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|Just to give you a little information on iris borers, the larvae feed on the iris rhizomes in mid to late summer, then leave the rhizome and live in the soil for the pupa stage. The adult moth will emerge in a few weeks and lay eggs on the iris. The eggs overwinter on the plants and hatch in April or May. Then they start feeding on the leaves, working their way back to the rhizomes again. At this point, lifting the rhizomes and cleaning them is probably going to stop the current year's damage. It's important to remove and/or destroy any borers you find. (Some gardeners pierce them with a piece of wire such as an unfolded paperclip.) For added protection, you might also sift the top few inches of soil and remove any that have already moved to that stage. Since bacterial rot may infect damaged rhizomes, any damaged parts should be cut away and the healthy pieces should be dipped in a bleach and water solution prior to replanting. (Use 1 part of household chlorine bleach and 10 parts of water.) The next most important thing to do is to remove and destroy all the iris debris during the fall garden clean up and again in the spring. By doing this you will remove most if not all of the eggs before they can hatch and will eliminate many of next year's generation of borers. While some chemical controls are available, they are applied in the spring while the larvae are in the leaves. Any spring larvae can also be controlled by simply squeezing the leaf between your fingers where you see feeding injury occurrring -- watch for this in May and June.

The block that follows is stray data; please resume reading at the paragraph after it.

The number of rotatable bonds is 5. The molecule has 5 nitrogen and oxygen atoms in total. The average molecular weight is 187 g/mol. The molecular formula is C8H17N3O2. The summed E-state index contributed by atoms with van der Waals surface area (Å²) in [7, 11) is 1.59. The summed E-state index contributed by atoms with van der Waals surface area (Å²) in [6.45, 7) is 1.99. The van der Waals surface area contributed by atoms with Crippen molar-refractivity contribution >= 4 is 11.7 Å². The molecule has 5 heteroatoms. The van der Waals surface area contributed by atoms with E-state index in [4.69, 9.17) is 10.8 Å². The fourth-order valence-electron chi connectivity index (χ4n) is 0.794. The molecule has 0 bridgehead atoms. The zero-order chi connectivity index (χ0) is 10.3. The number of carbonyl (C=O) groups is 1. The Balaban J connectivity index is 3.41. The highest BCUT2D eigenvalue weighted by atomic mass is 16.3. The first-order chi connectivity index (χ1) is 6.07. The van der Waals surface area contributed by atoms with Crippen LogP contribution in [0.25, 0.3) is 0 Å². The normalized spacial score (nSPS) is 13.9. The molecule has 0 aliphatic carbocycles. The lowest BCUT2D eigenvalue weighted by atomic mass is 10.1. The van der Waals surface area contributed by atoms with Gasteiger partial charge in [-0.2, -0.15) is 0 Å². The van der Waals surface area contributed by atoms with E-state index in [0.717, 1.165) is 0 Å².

If you don't see any damage on the foliage but you do see damage on the rhizomes, then grubs are probably the culprits. Check the Grubex label to make sure it is safe to use near iris plants.
Hope this answers all your questions.